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E-commerce: A Silent Revolution in India

E-commerce: A Silent Revolution in India
There is a silent revolution taking place in the way the government is doing business, in line with the new policy for promoting e-governance in all sectors of the economy. Emphasis is laid on the use of technology to the maximum extent so as to ensure complete transparency, competition, and maximum revenue generation. Due to its versatility, the internet can offer more information about products and services than traditional media and offer interactivity on a global scale. In today’s world, it is fair to say that e-commerce brings people and organisations closer and is more relevant for the Government to engage itself with the people.

The CAG report on assumed losses to the national exchequer due to arbitrary allotment of natural resources awakened India and created awareness among the general public for the need to adopt fair and transparent processes. After the Supreme Court canceled allotment of 204 coal blocks and ordered for e-auctioning, there was a general confusion about the way forward. However, the e-auctioning of all the 204 coal blocks was taken up as a challenge in earnest by the Government and MSTC Limited. The agencies worked in tandem in record time, and the first phase successfully auctioned 29 and allotted 38 coal blocks bringing in likely revenue of Rs. 3.35 lakh crore for the next 30 years to various State Governments. This is over and above the accrual that will be available to the public and industry in the form of lower electricity tariff.

Based on the success of coal block e-auction procedure, the Union Cabinet decided to distribute subsidy to the stranded gas based power plants in the country utilising the Power System Development Fund of Rs. 8000 crore. Such a policy will enable the power producers to service debts and meet operational expenses. Besides, this will benefit consumers with competitive tariffs and greater availability of power, and save huge NPAs (Non-performing Assets) for the Banking Sector. Similar to the coal block allocation, mineral blocks were also arbitrarily allotted earlier, putting in jeopardy the very credibility of the Government. It has now been decided that mineral blocks will also be put up for e-auctioning so as to ensure transparency, increase competition and maximise revenue generation. Sale of minerals, industrial produce, agro-based business and forest products, among others, are some of the other areas where great strides have been made in introducing technology and doing away with traditional role players like middlemen.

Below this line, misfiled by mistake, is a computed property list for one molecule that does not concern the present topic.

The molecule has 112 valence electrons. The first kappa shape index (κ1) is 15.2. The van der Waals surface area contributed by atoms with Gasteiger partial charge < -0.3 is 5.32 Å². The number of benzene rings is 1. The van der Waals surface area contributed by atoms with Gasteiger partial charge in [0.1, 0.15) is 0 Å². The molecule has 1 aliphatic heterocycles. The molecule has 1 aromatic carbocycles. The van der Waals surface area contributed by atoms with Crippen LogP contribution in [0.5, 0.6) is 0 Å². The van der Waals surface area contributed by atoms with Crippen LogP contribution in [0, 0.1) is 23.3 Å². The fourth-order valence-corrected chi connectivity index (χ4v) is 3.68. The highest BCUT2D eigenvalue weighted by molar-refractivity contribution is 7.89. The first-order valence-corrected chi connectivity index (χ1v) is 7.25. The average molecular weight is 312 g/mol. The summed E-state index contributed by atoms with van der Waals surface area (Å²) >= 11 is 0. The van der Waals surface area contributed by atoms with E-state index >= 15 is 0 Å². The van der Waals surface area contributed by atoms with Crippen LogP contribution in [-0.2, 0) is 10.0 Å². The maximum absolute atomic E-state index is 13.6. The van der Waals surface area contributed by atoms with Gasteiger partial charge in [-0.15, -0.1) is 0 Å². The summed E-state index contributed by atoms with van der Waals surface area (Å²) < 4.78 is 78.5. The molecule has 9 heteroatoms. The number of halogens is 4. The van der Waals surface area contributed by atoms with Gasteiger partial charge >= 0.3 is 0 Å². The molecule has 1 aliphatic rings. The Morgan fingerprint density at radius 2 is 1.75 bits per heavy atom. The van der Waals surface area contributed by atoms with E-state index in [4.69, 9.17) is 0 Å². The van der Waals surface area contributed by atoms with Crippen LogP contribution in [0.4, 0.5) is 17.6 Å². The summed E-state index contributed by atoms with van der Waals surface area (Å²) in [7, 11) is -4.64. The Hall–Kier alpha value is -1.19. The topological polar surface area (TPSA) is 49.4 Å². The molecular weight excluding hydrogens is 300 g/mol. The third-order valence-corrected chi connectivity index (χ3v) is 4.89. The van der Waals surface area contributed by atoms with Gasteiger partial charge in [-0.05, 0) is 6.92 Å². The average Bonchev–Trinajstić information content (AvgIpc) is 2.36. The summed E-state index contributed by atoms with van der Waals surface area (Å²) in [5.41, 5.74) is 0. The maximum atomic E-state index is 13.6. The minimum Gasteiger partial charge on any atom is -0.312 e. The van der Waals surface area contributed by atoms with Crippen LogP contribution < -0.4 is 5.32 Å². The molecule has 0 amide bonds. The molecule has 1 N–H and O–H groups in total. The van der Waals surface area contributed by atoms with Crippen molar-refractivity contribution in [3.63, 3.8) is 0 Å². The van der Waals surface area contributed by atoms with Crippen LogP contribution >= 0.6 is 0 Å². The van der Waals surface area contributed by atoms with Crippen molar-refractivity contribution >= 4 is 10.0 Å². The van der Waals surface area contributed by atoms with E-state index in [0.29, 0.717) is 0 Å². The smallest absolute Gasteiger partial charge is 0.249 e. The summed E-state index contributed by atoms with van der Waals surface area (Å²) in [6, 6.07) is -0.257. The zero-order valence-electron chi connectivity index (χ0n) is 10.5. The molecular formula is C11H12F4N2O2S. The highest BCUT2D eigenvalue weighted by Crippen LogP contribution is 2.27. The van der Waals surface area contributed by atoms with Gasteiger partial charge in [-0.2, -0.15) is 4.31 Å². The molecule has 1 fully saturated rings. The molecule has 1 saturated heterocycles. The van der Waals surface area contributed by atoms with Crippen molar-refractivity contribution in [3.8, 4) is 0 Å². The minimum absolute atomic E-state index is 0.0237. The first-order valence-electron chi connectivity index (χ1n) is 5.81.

Some recent success stories are:
  • Global e-Tender-cum-e-Auction in multi-currency of Red Sander Wood, valued at Rs 850 crore, was e-auctioned through MSTC e-platform.
  • E-Auction of Timber in Kerala: Introduction of e-Auction for the sale of Forest timber and Sandalwood in the State of Kerala was a major step forward in the bringing in transparency in this field as well. We also saw increasing revenues for the Government, besides ensuring equitable distribution of resources for business as well as for public for building homes.
  • E-Auction of Fly Ash from Thermal Power Plant has given an impetus to the cement industry that uses 30-40 percent fly ash for cement making. It was a major achievement towards alleviating a major environmental hazard.
Another aspect of Government business is its purchases. Government of India is the biggest purchaser of goods and services, and establishing credibility in this area cannot be achieved without the use of e-transactions. E-procurement, as it is commonly termed, enables suppliers –small time, medium, and big industrial and global houses on the same platform and offers a variety of options. The real-time discovery of prices through reverse e-bidding will enable all concerned to reduce cost and optimise budgets. The introduction of e-procurement in defence alone is likely to give savings of thousands of crores in revenue as well as in terms of manpower and time. The products and services can only match global standards by introducing competition and establish transparency at minimum cost. Though various policy guidelines have been formulated, e-procurement is still at a nascent stage and has a long way to go.

Based on these success stories it has now been established beyond doubt that using technology and internet based solutions to do business is the way forward for the Government. The way we do things has changed in the last few years due to affordability and penetration of technology. Through its e-commerce system, the MSTC is on its way to improving the economy by strengthening the Government in its endeavors. Moreover,  such policy measures make for more revenues available for developmental projects; in a way making a better, transparent, and ethical India, each passing day.

(The author is the Chairman and Managing Director, MSTC – a public sector undertaking of the Government of India. Views expressed are personal)
SK Tripathi

SK Tripathi

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